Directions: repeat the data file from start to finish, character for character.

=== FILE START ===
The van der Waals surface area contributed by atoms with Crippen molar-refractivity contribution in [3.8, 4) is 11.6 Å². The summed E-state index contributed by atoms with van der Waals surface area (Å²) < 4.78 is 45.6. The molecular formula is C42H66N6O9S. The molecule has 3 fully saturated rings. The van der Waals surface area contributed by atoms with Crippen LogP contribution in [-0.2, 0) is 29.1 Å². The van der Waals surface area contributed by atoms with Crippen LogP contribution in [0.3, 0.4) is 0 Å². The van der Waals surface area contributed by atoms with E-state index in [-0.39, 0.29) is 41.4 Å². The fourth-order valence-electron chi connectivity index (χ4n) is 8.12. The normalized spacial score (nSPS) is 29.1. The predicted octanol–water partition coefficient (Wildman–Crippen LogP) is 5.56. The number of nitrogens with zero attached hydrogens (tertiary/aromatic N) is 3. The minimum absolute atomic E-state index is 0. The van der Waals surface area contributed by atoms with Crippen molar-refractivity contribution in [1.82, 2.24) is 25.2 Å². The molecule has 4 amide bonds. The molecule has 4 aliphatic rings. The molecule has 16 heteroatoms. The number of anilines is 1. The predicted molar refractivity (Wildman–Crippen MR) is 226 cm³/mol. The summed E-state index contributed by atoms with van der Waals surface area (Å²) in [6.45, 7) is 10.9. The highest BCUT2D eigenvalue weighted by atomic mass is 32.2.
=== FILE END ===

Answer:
The van der Waals surface area contributed by atoms with Crippen molar-refractivity contribution in [3.8, 4) is 11.6 Å². The summed E-state index contributed by atoms with van der Waals surface area (Å²) < 4.78 is 45.6. The molecular formula is C42H66N6O9S. The molecule has 3 fully saturated rings. The van der Waals surface area contributed by atoms with Crippen LogP contribution in [-0.2, 0) is 29.1 Å². The van der Waals surface area contributed by atoms with Crippen LogP contribution in [0.3, 0.4) is 0 Å². The van der Waals surface area contributed by atoms with E-state index in [-0.39, 0.29) is 41.4 Å². The fourth-order valence-electron chi connectivity index (χ4n) is 8.12. The normalized spacial score (nSPS) is 29.1. The predicted octanol–water partition coefficient (Wildman–Crippen LogP) is 5.56. The number of nitrogens with zero attached hydrogens (tertiary/aromatic N) is 3. The minimum absolute atomic E-state index is 0. The van der Waals surface area contributed by atoms with Crippen molar-refractivity contribution in [1.82, 2.24) is 25.2 Å². The molecule has 4 amide bonds. The molecule has 4 aliphatic rings. The molecule has 16 heteroatoms. The number of anilines is 1. The predicted molar refractivity (Wildman–Crippen MR) is 226 cm³/mol. The summed E-state index contributed by atoms with van der Waals surface area (Å²) in [6.45, 7) is 10.9. The highest BCUT2D eigenvalue weighted by atomic mass is 32.2.